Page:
Is it okay to put a newborn on a feeding schedule?

I am not a fan of strict routines for young babies. I find that it puts so much pressure on mum and baby and really sets you up to fail. Young babies need to set the pace as to when they need to feed – not the clock. A newborn baby has a tiny tummy and so may need to be fed as frequently as every two hours, in those first few weeks. It’s also important when establishing your milk supply, for those mums who breastfeed, to feed your baby when they are hungry, as this will set up a supply that will suit your baby’s needs.

That said, you can definitely have a little pattern to your day, which can help you feel like you have some control over things. The routine should be focused around how long your baby can be awake for, and for very young babies, they can really only cope with being awake for about 60 minutes at a time. If you watch your baby you will notice they will start to display tired signs around the 60-minute mark. This is the way your baby tells you they are ready for sleep. In that 60 minutes of awake time, you will feed, burp and settle your baby, that will be about it!

It is a great idea to let your baby find their own rhythm, and most babies will start to extend their night-time sleep around the 8 to 10 week period. If you have your baby on a very strict routine, often this will override the baby’s natural rhythms and can cause sleep disturbances as they grow.

You can also help your baby find their rhythm both day and night by encouraging sleep patterns. Things like having the same little ritual every time you put your baby to bed is a great one. Sleeping your baby in a quiet room, both day and night can also help. Overnight, when feeding, keep it dark and quiet as this will help them understand that it is night, and swaddling your baby before sleep can also help them settle and calm before bed.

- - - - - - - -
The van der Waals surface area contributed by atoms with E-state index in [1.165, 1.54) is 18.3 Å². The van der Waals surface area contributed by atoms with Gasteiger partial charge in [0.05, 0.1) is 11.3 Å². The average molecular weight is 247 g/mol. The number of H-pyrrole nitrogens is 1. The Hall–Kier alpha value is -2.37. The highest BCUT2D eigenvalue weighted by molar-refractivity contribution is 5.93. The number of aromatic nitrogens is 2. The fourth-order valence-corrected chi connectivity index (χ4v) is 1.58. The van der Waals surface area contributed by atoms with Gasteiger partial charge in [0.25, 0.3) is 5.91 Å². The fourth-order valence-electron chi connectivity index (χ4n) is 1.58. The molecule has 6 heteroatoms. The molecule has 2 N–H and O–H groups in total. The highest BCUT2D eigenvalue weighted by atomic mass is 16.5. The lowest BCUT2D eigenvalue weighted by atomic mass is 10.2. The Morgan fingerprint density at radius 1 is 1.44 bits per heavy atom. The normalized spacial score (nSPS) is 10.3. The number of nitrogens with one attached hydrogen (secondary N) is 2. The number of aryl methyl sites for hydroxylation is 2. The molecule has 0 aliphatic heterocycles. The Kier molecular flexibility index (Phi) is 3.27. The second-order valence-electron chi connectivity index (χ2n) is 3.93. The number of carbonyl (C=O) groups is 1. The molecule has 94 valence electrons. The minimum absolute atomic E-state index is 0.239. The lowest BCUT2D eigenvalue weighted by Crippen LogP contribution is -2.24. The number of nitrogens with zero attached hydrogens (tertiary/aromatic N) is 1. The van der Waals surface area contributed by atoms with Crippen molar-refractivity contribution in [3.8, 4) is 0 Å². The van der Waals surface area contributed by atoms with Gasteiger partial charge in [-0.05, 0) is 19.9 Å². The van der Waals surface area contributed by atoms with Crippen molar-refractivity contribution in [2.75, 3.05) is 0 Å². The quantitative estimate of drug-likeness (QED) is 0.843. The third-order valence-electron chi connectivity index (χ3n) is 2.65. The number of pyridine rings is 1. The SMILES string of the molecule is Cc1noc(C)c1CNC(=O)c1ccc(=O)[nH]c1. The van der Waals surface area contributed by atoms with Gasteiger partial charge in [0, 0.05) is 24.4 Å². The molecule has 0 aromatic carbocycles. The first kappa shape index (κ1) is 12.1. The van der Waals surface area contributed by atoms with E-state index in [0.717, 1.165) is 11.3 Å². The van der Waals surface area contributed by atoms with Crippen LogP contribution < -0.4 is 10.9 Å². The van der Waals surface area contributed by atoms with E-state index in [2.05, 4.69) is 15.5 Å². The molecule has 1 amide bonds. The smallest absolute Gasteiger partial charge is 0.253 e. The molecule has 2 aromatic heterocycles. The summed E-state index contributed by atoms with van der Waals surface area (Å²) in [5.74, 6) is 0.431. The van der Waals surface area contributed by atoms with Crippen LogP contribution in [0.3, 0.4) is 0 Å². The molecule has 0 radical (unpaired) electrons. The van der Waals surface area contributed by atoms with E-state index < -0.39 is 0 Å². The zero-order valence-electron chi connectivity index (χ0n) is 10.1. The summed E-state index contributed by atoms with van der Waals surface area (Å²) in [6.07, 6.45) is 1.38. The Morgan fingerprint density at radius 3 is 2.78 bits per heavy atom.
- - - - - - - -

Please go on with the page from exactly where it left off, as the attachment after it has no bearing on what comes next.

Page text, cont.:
When babies are about 8 to 10 weeks, you may also find that they will naturally start to wake around the same time in the morning, and be ready for bed around the same time in the evening. Some babies will want to start the day early, around 6am, and others will be able to sleep in till around 7.30am or 8am. Again, each baby is different so we want to find out the best rhythm for your baby.

Keeping a record of when your baby eats, sleeps and is awake, can help you notice these patterns emerge. I really encourage mums to try and tap into their instinct about their own baby. We all have an instinct about our children, it just can be hard to find it sometimes with all the information around us. Take some time to stop reading and googling, and just watch your baby, this is the most important thing. Your baby is always trying to communicate with you. Just by noticing them, you can have a better understanding of what is working for your baby and what might not be. Then you can really start to understand their patterns and this will help you start to establish the best routine for them.

Article by Wattle Health resident expert, Paediatric Nurse, Jo Ryan.

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